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Texas Governor's Race a Real Ripsnorter : Politics: With just a few weeks to go, the most popular Statehouse occupant in recent state history is in the race of her life. 'I feel rode hard and put up wet,' she says.

October 23, 1994|JULIA PRODIS | ASSOCIATED PRESS

SULPHUR SPRINGS, Tex. — It's been a long day on the campaign trail for Gov. Ann Richards. El Paso in the morning, clear down to Matamoros, Mexico, in the afternoon and all the way up to this little East Texas cow town for dinner.

After traveling nearly 1,200 miles, she's hungry and tired and wants nothing more than a solid meal and a soft bed.

"I feel rode hard and put up wet," she said to a group of Democrats standing in line for the 10th annual Hopkins County Bean Dinner sponsored by the local Democratic women.

With less than a month before Election Day, the most popular governor in recent Texas history is down to the home stretch in the race of her life. She's neck and neck with George W. Bush, the 48-year-old son of the former President.

The pressure is on. But despite it all, Richards hasn't lost her down-home charm and trademark humor that not only brought her fans across Texas, but landed her on the David Letterman Show, put her on the back of a Harley-Davidson motorcycle and plucked campaign contributions from Hollywood movie stars.

Looking dismally into a Styrofoam bowl of watered-down beans with two slices of sausage floating on top, Richards chides Rep. Jim Chapman for the meager fare.

"Look at this. All I get is two bitty pieces of wienie! Here I am a working woman, been at it all day," she deadpans in her true Texas twang.

"I tell you what," she tells the crowd, rolling back on her high heels, her hands shoved deep in the pockets of her white silk suit, "he must have raised a lot of money tonight. He sure didn't spend any on supper."

The crowd of old cowboys and farmers and veterans and widows roars, leaning back in their folding chairs and slapping their hands on the long, paper-covered tables.

So why is this widely adored powerhouse of a woman--with little to apologize for after four years in office--in the midst of what she calls a "knock down, hide the kids, the fur's going to fly" fight for the governor's mansion?

After all, the economy has improved dramatically during her term, crime has dropped 25% across the board, and she hasn't raised taxes.

Several political analysts say it comes down to factors out of her control.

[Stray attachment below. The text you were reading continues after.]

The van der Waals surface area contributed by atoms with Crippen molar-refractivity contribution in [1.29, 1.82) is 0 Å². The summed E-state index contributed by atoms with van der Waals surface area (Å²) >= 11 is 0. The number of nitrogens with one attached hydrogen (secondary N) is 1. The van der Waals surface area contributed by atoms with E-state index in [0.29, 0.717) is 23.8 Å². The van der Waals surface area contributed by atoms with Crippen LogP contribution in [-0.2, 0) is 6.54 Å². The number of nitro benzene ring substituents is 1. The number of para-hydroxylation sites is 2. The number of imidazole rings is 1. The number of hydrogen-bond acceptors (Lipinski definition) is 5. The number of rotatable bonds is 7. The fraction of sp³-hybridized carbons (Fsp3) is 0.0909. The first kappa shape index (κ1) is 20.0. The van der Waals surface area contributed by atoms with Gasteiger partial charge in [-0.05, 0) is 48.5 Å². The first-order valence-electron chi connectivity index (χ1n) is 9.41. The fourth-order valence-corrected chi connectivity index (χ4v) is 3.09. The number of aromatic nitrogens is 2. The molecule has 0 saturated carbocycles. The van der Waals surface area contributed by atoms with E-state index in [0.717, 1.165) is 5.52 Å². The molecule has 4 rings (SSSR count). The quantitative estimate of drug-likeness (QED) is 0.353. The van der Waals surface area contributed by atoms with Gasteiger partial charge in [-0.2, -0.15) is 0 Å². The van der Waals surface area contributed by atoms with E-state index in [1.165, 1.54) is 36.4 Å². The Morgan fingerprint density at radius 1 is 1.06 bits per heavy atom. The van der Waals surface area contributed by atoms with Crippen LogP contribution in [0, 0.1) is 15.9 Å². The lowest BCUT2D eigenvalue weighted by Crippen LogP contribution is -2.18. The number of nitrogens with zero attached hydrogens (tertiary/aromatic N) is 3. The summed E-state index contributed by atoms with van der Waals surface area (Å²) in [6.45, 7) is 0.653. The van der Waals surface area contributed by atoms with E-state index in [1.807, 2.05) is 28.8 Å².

Democrats are fast losing popularity in Texas and across the country--and Richards' friendship with President Clinton has only hurt her. Richards comes from a long line of Democrats--and was married to a civil rights lawyer. Her tough stance on crime, the death penalty and NAFTA hardly makes her a classic liberal, but in Texas she's still left of center.

Republicans, meanwhile, are gaining strength in Texas as throngs of conservative out-of-staters move to the suburbs of the Lone Star State. Over the last few years, the electorate has dwindled to the point that 53% are native Texans.

For the last two decades, Texas has been generally considered one-third committed Democrats, one-third Republicans and one-third swing voters. But over the last four years, the electorate has been sliding to the GOP.

Perhaps the most troubling to Richards is the very name of her opponent. Texans voted for President George Bush over Clinton in 1992 and have fond feelings for the Bush family. And those feelings are wafting over to the former President's eldest son, reared in Midland, Tex., and now managing partner of the Texas Rangers baseball team.

At one of Bush's recent speeches to a group of educators in Dallas, one teacher seeking an autograph gushed, "Your mamma must be so proud of you."

George Christian, a political analyst and former press secretary to Lyndon B. Johnson, gives Richards credit for keeping the race tight.

"The truth is, she ought to be the underdog if you consider all these factors," he said. "If she were anybody but Ann Richards in this environment, I think she would have gone under before now."

Ann Richards has what few politicians have and all want--star appeal.

When she enters a room, the crowd hushes and pushes toward her. She's mobbed with autograph seekers, picture-takers and parents shoving babies into her arms.

At a recent fund-raiser in Dallas, comedian Robin Williams took the stage, calling Richards "Mrs. Onfire."

"She speaks and the whole world goes, 'I like her,' " said Williams, who offered his performance free upon the request of his wife, Marcia, who is a fan of the governor.

Richards, on stage in her clingy black knit pants and bolero jacket, smoothed her hands over her hips and quipped, "I've got everything pulled in that I can pull in. I was afraid he'd think I was Mrs. Doubtfire."

The audience contorts in bellyaches as their heroine gently pats the back of her cotton candy hair--swirled up so white and so high the light shines through it.

Richards is a Texan through and through. Born 61 years ago in a small town outside of Waco, her daddy taught her how to talk straight and shoot better. Over the years, she learned to survive alcoholism and divorce.

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